More Letters From Readers, February 1948




I have just finished reading “The Meeting of the Clubs” in the January issue of Motor Sort and am in wholehearted agreement with your bracketed remarks about fighting for unrationed petrol instead of all this “basic” talk.

The motor industry has a right to a respected place in the well-being of the country and has established that right in the successful supplying of the numerous components which were vital to the defence of the country, therefore let all motoring journals combine to achieve the recognition of this right; the usual answers will, no doubt, be given, but personally as far as dollars go I am sure that the present issue of trashy films can only be described as poor value for money and certainly does not justify the deprival of a section of the populace of a clean, healthy sport.

I am, Yours, etc., B. W. Lyth.

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After reading “Without Comment” and “Also Without Comment” in recent editions of Motor Sport, drawing attention to the existence of a basic petrol ration for British motorists in Germany, I would like, if you will allow me, to add a few of the comments which your contributor omits:
(a) The ration is not 16 gallons per month. The highest rate (for cars of 20 h.p. or over) is 70 litres (15 1/2 gallons) per month. For smaller cars it is less.
(b) There are no public bus services here.
(c) In most places there are no taxis.
(d) German trains are so overcrowded that British people are requested to use only military trains, which are exceedingly few in number.
(e) No household requirement of any significance whatever can be purchased except from the N.A.A.F.I. (or C.C.G. shop), and no meal can be obtained out except at a British Club. Many families are stationed at a considerable distance from the nearest N.A.A.F.I. or Club.
(f) There are considerably less than 10,000 British private vehicles registered in the Zone.
(g) Although a W.D. vehicle can be obtained (when available) “on repayment,” it must always be driven by its appointed driver. It is, therefore, most undesirable to use a W.D. vehicle for any private journey involving long periods of waiting, particularly late at night.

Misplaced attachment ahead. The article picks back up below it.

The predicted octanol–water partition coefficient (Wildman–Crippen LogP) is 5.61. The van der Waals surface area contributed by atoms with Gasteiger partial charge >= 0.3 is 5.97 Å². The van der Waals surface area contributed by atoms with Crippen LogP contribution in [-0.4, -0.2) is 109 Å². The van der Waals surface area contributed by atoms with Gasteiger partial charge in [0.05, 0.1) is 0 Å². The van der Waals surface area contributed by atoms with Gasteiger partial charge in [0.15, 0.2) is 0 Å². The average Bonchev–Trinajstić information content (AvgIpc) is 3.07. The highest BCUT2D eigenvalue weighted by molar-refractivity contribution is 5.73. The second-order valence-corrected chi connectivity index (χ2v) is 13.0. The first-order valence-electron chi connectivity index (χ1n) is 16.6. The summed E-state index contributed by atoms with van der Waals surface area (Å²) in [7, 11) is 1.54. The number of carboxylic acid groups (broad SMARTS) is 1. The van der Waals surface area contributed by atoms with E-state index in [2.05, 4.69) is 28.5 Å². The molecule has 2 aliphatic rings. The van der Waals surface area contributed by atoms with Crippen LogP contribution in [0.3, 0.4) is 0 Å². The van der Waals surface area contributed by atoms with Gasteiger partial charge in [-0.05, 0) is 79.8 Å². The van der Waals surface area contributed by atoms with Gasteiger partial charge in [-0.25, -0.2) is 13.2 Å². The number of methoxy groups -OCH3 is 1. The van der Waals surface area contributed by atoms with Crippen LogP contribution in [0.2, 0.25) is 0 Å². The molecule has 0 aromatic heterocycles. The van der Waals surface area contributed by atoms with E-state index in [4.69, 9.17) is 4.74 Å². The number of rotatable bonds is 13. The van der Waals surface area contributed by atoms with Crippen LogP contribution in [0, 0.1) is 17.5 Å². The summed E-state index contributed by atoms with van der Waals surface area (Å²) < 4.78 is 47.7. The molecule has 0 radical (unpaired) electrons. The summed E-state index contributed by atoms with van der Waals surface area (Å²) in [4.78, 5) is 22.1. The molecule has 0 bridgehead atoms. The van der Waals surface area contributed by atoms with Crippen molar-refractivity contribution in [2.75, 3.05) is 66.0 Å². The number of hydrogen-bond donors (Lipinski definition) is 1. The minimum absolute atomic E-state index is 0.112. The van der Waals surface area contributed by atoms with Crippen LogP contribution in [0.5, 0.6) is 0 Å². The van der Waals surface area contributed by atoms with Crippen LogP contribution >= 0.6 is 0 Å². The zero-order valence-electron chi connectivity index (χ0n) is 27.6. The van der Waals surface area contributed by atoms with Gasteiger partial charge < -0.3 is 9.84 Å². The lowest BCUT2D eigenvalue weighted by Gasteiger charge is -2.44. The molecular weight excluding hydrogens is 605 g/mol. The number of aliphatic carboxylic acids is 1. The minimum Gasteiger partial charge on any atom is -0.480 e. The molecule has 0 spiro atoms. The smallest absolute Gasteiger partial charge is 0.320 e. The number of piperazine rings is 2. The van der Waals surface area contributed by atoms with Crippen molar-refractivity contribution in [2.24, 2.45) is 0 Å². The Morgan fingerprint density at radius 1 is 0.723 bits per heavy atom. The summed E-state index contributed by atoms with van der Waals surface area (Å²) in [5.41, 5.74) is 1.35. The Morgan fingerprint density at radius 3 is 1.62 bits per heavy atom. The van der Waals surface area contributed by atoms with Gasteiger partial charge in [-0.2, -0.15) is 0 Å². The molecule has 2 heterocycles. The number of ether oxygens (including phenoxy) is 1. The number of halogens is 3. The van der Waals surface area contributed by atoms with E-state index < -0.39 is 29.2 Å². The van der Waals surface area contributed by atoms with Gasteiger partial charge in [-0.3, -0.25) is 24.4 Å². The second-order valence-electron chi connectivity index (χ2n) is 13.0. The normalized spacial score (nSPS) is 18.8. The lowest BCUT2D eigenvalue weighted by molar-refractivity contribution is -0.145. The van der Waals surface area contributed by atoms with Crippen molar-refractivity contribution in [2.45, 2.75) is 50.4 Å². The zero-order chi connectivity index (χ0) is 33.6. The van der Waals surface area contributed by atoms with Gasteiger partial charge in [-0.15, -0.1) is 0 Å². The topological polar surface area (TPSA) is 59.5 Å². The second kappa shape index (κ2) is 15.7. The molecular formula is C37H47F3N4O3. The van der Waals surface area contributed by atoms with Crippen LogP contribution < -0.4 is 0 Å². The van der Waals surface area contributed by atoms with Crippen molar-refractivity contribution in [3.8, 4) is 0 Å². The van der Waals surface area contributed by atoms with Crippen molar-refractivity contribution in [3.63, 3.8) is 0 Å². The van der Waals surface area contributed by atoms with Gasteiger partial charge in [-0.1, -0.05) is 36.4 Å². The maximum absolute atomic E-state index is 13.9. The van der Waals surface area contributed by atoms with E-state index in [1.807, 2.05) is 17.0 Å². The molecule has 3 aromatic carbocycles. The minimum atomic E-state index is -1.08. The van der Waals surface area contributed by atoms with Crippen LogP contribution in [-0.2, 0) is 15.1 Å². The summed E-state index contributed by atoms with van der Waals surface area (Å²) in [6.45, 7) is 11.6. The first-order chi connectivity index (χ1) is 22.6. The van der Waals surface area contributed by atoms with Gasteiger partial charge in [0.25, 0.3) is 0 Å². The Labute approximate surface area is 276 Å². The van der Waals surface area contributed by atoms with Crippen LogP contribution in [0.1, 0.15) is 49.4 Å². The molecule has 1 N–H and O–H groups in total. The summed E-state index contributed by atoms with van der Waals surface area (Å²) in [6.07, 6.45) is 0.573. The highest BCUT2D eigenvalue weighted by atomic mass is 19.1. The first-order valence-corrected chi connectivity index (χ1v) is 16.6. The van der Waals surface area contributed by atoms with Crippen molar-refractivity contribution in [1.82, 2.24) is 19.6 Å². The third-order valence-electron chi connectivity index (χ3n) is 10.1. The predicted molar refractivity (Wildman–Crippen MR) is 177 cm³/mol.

Please do not think that I deprecate any effort that is calculated to restore “basic” in the U.K. Your observations imply, however, that to abolish the basic ration in B.A.O.R. would tend to accelerate its return at home. Owing to the very small quantity of petrol consumed by British motorists out here I do not think that is so, and I also feel that the different circumstances prevailing in B.A.O.R. justify the retention of a basic ration here. I hope I shall feel the same if I am posted to U.K. before the “basic” does return!

German motorists receive petrol only for essential purposes, but the decision as to what constitutes an essential purpose rests with the German Administration. Judging solely from the number of German cars seen on the roads I would imagine that it is not too difficult to find an essential purpose.

May Motor Sport, the journal, continue to flourish even while motoring sport itself is dormant, and may the reawakening of the latter be not long delayed.

I am, yours, etc., K. G. Beauchamp (Major, R.A.S.C.)

[We are glad to publish this letter, but would say that it was never our hope that the “basic” ration to Britishers in Germany be withdrawn. We merely wished to emphasise how unfair is the present system of petrol rationing to British subjects as a whole; which apparently extends to the method whereby Germans obtain their supplementary allowances. — Ed.]